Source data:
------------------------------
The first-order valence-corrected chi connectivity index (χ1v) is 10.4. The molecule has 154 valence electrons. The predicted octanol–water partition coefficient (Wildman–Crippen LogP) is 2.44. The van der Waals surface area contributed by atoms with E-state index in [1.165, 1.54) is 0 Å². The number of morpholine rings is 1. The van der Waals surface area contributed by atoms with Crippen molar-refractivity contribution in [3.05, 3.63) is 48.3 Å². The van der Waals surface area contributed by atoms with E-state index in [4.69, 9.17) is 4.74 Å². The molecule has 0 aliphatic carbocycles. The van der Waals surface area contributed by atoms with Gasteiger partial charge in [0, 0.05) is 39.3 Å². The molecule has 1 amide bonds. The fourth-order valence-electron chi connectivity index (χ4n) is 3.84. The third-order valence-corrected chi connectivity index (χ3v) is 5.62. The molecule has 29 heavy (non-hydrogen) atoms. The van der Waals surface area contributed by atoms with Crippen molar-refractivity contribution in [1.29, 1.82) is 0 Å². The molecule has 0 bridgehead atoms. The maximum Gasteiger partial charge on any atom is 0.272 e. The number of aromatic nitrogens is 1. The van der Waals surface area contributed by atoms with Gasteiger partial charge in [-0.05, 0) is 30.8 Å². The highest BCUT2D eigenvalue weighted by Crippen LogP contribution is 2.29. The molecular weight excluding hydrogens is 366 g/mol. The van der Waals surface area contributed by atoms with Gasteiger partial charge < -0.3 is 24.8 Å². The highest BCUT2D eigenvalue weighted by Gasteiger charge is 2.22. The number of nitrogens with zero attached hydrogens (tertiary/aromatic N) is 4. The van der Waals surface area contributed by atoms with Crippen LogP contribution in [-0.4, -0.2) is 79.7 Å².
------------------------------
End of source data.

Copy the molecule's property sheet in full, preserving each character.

The first-order valence-corrected chi connectivity index (χ1v) is 10.4. The molecule has 154 valence electrons. The predicted octanol–water partition coefficient (Wildman–Crippen LogP) is 2.44. The van der Waals surface area contributed by atoms with E-state index in [1.165, 1.54) is 0 Å². The number of morpholine rings is 1. The van der Waals surface area contributed by atoms with Crippen molar-refractivity contribution in [3.05, 3.63) is 48.3 Å². The van der Waals surface area contributed by atoms with E-state index in [4.69, 9.17) is 4.74 Å². The molecule has 0 aliphatic carbocycles. The van der Waals surface area contributed by atoms with Gasteiger partial charge in [0, 0.05) is 39.3 Å². The molecule has 1 amide bonds. The fourth-order valence-electron chi connectivity index (χ4n) is 3.84. The third-order valence-corrected chi connectivity index (χ3v) is 5.62. The molecule has 29 heavy (non-hydrogen) atoms. The van der Waals surface area contributed by atoms with Crippen molar-refractivity contribution in [1.29, 1.82) is 0 Å². The molecule has 0 bridgehead atoms. The maximum Gasteiger partial charge on any atom is 0.272 e. The number of aromatic nitrogens is 1. The van der Waals surface area contributed by atoms with Gasteiger partial charge in [-0.05, 0) is 30.8 Å². The highest BCUT2D eigenvalue weighted by Crippen LogP contribution is 2.29. The molecular weight excluding hydrogens is 366 g/mol. The van der Waals surface area contributed by atoms with Gasteiger partial charge < -0.3 is 24.8 Å². The highest BCUT2D eigenvalue weighted by Gasteiger charge is 2.22. The number of nitrogens with zero attached hydrogens (tertiary/aromatic N) is 4. The van der Waals surface area contributed by atoms with Crippen LogP contribution in [-0.4, -0.2) is 79.7 Å².